To avoid infecting other people, wash your hands regularly. Stay at home for 48 hours after the last sign of symptoms, and do not prepare food for others for three days after the last sign of symptoms.

The vast majority of those infected make a full recovery within two days. But particular care must be taken with the very young and older people who catch norovirus, as they are at higher risk of dehydration.


Need help now?

If you’re suffering symptoms of norovirus, you can get advice now from NHS Direct 0845 4647.  

Analysis by NHS Choices

Edited by NHS Choices

Links to the headlines

More than half a million people struck down with norovirus. The Daily Telegraph, December 4 2012

Cases of winter vomiting virus top 666,000. The Independent, December 4 2012

Winter vomiting bug hits 700,000 people as early onset of virus catches NHS 'unawares'. Daily Mail, December 4 2012

Further reading

Health Protection Agency. HPA update on seasonal norovirus activity. Published online December 4 2012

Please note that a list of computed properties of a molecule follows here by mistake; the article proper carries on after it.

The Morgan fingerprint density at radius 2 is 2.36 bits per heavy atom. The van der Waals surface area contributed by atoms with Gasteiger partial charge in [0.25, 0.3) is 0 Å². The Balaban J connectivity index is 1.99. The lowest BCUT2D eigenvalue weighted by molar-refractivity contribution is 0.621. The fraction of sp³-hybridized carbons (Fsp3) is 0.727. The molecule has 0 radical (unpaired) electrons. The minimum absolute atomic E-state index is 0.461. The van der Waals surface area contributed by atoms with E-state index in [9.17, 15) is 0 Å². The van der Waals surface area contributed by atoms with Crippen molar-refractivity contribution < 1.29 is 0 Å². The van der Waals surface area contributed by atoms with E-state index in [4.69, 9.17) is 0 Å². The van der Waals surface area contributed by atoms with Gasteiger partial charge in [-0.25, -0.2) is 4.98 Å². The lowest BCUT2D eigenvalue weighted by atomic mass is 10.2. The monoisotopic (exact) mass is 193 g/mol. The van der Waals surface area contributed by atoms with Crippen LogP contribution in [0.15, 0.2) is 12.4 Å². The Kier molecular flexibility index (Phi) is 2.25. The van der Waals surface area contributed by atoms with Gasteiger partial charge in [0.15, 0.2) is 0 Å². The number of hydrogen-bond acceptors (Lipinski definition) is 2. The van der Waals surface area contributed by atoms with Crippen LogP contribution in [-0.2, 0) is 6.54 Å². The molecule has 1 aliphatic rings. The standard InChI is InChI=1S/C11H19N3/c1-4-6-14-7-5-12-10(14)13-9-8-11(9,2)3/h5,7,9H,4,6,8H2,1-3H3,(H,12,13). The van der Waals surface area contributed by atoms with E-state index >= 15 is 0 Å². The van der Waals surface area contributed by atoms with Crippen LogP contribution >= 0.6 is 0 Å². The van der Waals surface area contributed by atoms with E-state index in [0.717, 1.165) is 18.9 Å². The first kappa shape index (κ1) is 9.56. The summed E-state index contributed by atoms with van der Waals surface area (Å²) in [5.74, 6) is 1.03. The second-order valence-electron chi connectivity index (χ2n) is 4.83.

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The 3 comments posted are personal views. Any information they give has not been checked and may not be accurate.

qstevie said on 29 January 2013

I've had this now for well over a week. I thought it had gone, because I was suddenly hungry again and I had a great meal yesterday. Unfortunately, it all returned during the night! I wish I were in the 'vast majority' because this has gone on long enough. I'm a 51 year old man and I'm going to end up looking like Kate Moss on a catwalk! It's nice to lose some weight, but I can't think this is the best way of doing it! Also my partner is in hospital with leukaemia and they won't let me visit